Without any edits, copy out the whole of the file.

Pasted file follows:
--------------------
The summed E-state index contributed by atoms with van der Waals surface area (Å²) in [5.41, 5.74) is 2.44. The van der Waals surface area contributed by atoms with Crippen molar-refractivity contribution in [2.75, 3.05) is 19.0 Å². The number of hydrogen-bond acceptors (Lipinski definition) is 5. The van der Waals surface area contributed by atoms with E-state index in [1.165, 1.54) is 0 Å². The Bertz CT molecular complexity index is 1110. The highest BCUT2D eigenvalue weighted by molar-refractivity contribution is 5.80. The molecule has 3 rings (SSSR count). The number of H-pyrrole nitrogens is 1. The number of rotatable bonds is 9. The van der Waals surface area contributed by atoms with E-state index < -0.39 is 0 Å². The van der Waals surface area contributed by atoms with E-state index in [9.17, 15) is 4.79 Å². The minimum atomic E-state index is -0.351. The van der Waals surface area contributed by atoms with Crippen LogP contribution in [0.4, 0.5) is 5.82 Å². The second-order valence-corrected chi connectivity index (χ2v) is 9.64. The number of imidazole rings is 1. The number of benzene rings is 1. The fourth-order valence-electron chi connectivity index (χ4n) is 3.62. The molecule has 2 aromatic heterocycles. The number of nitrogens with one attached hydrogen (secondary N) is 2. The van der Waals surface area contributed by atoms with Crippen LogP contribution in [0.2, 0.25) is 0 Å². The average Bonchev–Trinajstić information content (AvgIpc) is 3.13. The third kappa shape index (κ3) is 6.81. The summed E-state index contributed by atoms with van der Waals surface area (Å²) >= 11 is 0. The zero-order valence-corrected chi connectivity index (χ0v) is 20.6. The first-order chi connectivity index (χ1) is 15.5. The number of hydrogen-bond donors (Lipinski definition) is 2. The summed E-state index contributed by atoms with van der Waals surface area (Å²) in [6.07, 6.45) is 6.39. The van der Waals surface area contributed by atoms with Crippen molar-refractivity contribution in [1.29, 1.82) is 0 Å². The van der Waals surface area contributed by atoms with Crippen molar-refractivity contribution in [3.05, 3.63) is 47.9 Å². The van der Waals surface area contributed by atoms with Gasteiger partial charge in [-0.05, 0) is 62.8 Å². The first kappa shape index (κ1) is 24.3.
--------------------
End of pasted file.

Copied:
The summed E-state index contributed by atoms with van der Waals surface area (Å²) in [5.41, 5.74) is 2.44. The van der Waals surface area contributed by atoms with Crippen molar-refractivity contribution in [2.75, 3.05) is 19.0 Å². The number of hydrogen-bond acceptors (Lipinski definition) is 5. The van der Waals surface area contributed by atoms with E-state index in [1.165, 1.54) is 0 Å². The Bertz CT molecular complexity index is 1110. The highest BCUT2D eigenvalue weighted by molar-refractivity contribution is 5.80. The molecule has 3 rings (SSSR count). The number of H-pyrrole nitrogens is 1. The number of rotatable bonds is 9. The van der Waals surface area contributed by atoms with E-state index < -0.39 is 0 Å². The van der Waals surface area contributed by atoms with E-state index in [9.17, 15) is 4.79 Å². The minimum atomic E-state index is -0.351. The van der Waals surface area contributed by atoms with Crippen LogP contribution in [0.4, 0.5) is 5.82 Å². The second-order valence-corrected chi connectivity index (χ2v) is 9.64. The number of imidazole rings is 1. The number of benzene rings is 1. The fourth-order valence-electron chi connectivity index (χ4n) is 3.62. The molecule has 2 aromatic heterocycles. The number of nitrogens with one attached hydrogen (secondary N) is 2. The van der Waals surface area contributed by atoms with Crippen LogP contribution in [0.2, 0.25) is 0 Å². The average Bonchev–Trinajstić information content (AvgIpc) is 3.13. The third kappa shape index (κ3) is 6.81. The summed E-state index contributed by atoms with van der Waals surface area (Å²) >= 11 is 0. The zero-order valence-corrected chi connectivity index (χ0v) is 20.6. The first-order chi connectivity index (χ1) is 15.5. The number of hydrogen-bond donors (Lipinski definition) is 2. The summed E-state index contributed by atoms with van der Waals surface area (Å²) in [6.07, 6.45) is 6.39. The van der Waals surface area contributed by atoms with Crippen molar-refractivity contribution in [1.29, 1.82) is 0 Å². The van der Waals surface area contributed by atoms with Crippen molar-refractivity contribution in [3.05, 3.63) is 47.9 Å². The van der Waals surface area contributed by atoms with Gasteiger partial charge in [-0.05, 0) is 62.8 Å². The first kappa shape index (κ1) is 24.3.